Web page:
Type 7 – The Enthusiast: Sevens are extroverted, optimistic, versatile, and spontaneous. Playful, high-spirited, and practical, they can also misapply their many talents, becoming over-extended, scattered, and undisciplined. They constantly seek new and exciting experiences, but can become distracted and exhausted by staying on the go. They typically have problems with impatience and impulsiveness. At their Best: they focus their talents on worthwhile goals, becoming appreciative, joyous, and satisfied.

Type 8 – The Challenger: Eights are self-confident, strong, and assertive. Protective, resourceful, straight-talking, and decisive, but can also be ego-centric and domineering. Eights feel they must control their environment, especially people, sometimes becoming confrontational and intimidating. Eights typically have problems with their tempers and with allowing themselves to be vulnerable. At their Best: self-mastering, they use their strength to improve others’ lives, becoming heroic, magnanimous, and inspiring.

Type 9 – The Peacemaker: Nines are accepting, trusting, and stable. They are usually creative, optimistic, and supportive, but can also be too willing to go along with others to keep the peace. They want everything to go smoothly and be without conflict, but they can also tend to be complacent, simplifying problems and minimizing anything upsetting. They typically have problems with inertia and stubbornness. At their Best: indomitable and all-embracing, they are able to bring people together and heal conflicts.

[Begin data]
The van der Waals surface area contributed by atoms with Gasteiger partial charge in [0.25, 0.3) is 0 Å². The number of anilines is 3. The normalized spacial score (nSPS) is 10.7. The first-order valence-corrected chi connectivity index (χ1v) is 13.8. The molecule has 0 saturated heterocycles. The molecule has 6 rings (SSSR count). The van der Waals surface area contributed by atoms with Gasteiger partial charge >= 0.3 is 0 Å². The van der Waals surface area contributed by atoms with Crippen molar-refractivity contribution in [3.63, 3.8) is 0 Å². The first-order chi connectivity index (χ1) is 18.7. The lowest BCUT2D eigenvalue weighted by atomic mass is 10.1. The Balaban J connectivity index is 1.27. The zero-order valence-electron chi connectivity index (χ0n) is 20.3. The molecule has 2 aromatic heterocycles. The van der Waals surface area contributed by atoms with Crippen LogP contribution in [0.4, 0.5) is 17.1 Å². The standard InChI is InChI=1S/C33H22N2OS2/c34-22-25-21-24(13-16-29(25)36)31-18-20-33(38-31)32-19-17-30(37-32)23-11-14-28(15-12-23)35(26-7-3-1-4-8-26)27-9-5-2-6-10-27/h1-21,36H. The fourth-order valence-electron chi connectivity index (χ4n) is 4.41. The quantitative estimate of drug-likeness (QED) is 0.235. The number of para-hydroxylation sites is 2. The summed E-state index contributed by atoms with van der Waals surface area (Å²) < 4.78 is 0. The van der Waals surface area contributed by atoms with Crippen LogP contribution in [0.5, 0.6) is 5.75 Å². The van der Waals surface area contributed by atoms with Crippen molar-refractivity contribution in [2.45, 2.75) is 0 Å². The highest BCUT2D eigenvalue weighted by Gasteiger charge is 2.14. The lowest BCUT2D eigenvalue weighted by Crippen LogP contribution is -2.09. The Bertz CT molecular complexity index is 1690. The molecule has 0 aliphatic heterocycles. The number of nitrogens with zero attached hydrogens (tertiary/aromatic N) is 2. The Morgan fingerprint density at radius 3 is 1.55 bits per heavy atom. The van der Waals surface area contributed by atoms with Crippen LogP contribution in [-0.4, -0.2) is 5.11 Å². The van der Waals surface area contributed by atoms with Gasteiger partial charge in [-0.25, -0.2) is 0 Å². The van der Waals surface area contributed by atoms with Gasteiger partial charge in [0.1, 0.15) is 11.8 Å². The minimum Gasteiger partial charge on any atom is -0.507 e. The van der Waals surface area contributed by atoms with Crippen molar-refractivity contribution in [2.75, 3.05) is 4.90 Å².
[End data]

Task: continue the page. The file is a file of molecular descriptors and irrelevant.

Making an Impact with Circular Indiana 

On the last day of Recharge Week, the Mobile reCell team welcomed Allyson Mitchell, Executive Director of Circular Indiana. Allyson shared Circular Indiana’s vision to develop a prosperous economy, an equitable quality of life, and a healthy environment by eliminating waste and elevating the value of resources in Indiana.

Many states, cities, and communities are aggressively addressing waste by minimizing and diverting wastes from landfills, incinerators, and waterways to protect and improve their natural environments, secure materials for their economies, and address the needs of all members of society. The most forward-looking governments are driving these changes with a necessary migration from a linear economy to a circular economy strategy.